A Brief Look on the Life of James Madison


source: montpelier.org

James Madison Jr. was the fourth President of the U.S., serving from 1809-1817. Not only that, he wrote the first draft of the constitution, drafted the bill of rights, was secretary of state, and co-founded the democratic-republican party with Thomas Jefferson. Madison was the president who led the U.S. into war with Great Britain for the second time.

Born on March 16, 1751 in Port Conway, Virginia to James Madison Sr. and Nellie Conway Madison, he was the eldest of twelve children. Madison’s father was a tobacco planter in Orange County, Virginia. He later inherited his father’s land and became the largest landowner in Orange County by expanding it and adding more slaves. At eighteen, Madison left Virginia to attend the College of New Jersey, or Princeton as it is now known.

When the American Revolution was about to begin, Madison became a colonel in the Orange County Militia. Madison was often sick, so he resigned and decided to take up politics. At the Virginia Constitutional Convention in 1776, a year after the war had begun, Madison was the one to represent Orange County. There, Madison and Thomas Jefferson met for the first time. The two would later become lifetime friends.

Madison was known to fight for religious freedom. He became a Virginia delegate to the Continental Congress in 1780. Three years later he returned to Virginia and created a religious freedom statue. Not long after, Madison returned to congress when the constitution was being created.

After lots of studying, Madison decided that America needed a much stronger government after the Articles of Confederation had been passed. He had strong beliefs that no branch should have more power than others. Not only that, but he also suggested the idea of enhancing the roles of governors and judges to help state legislatures.

In May 1787, Madison represented Virginia at the Constitutional Convention. He presented his ideas at the convention for the U.S. government to have three branches. These three branches, the legislative, judicial, and executive are still standing today because of Madison. Often times Madison was called “father of the constitution” because of his contributions towards it.

After the constitution had been written but not yet ratified by at least nine of the colonies, Madison wrote essays promoting it. These were later called the Federalist Papers. Alexander Hamilton and John Jay wrote essays contributing to the Federalist Papers as well.

In 1788, the constitution had finally been ratified by the states and was passed. Madison was quickly elected to join the House of Representatives. He served for eight years from 1789-1797. Madison was also working with congress at that time drafting the Bill of Rights. The bill of Rights was later ratified and passed in 1791.

Madison and Jefferson founded the democratic-republican party in 1792. This was because they often found themselves disagreeing with the federalists ideas. Madison, Jefferson, and James Monroe later became the only three democratic-republicans to serve as president.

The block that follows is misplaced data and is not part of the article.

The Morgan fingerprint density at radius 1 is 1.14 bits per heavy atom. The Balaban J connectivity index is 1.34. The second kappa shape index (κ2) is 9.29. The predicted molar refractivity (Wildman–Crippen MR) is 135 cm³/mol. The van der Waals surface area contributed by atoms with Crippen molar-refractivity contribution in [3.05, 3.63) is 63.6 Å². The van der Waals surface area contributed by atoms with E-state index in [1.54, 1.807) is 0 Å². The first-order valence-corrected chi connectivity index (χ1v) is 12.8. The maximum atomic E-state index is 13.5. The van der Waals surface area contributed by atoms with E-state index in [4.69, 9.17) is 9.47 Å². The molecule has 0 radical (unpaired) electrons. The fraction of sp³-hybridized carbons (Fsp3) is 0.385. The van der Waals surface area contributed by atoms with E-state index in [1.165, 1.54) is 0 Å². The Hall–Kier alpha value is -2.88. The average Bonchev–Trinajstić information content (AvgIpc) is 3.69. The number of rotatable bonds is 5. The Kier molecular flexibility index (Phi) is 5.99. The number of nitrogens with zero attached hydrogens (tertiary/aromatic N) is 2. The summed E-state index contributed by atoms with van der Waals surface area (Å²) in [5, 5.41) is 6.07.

In 1794, Madison, who was forty-three at the time, married twenty-six year old Dolley Payne Todd. Dolley was a widow with a young son. She was notably very outgoing as well. Not only that, but she also hosted many parties and dinners which helped Madison to meet more political figures. It is noted that the two were hardly apart during their marriage. It lasted forty-one years when Madison died in 1836. Dolley would later die thirteen years later in 1849.

Madison was appointed Secretary of State when Jefferson was elected president. He served in this role from 1801 to 1809. He was known to have helped Jefferson in taking ownership of Louisiana. Him and Jefferson placed a ban on all incoming ships and trade with France and Britain in 1807. This was because the countries were angry the U.S. was not helping them in war and had begun to attack their ships. Jefferson ended the ban in 1809 before leaving office because it turned out to be hurting America more than Europe.

In 1808, Madison beat his Federalist candidate, Charles Cotesworth Pinckney, and was elected president. Britain was still attacking U.S. ships and had begun recruiting U.S. sailors for its navy. Madison was facing troubles stopping these events from happening.

Despite America being unprepared for war, Madison declared war against Britain in 1812. Many states would not allow their militias fight and congress hadn’t been able to provide any funds to the army. The U.S. was defeated greatly. However, because of their well built ships they were somewhat successful in that department.


source: history.com

Madison beat Federalist DeWitt Clinton in the next election. Trade had stopped between America and the UK yet again, only hurting America more. When British troops had begun to burn Washington D.C. in 1814, Madison fled the White House and Washington D.C.

In December of 1814, the Treaty of Ghent was signed and the war ended. Word of the war ending had not yet spread throughout the whole country though when the Battle of New Orleans took place. American Soldiers defeated the British, a major victory for the losing Americans. Though he was once viewed poorly for starting the war, Madison was eventually celebrated after America’s victories.


Madison at eighty-two Source: wikipedia.org

Madison returned to Montpelier, Virginia once his term expired in 1817. Thomas Jefferson had founded the University of Virginia and made Madison rector in 1826. He died at eight-five years old in Montpelier on June 28, 1836.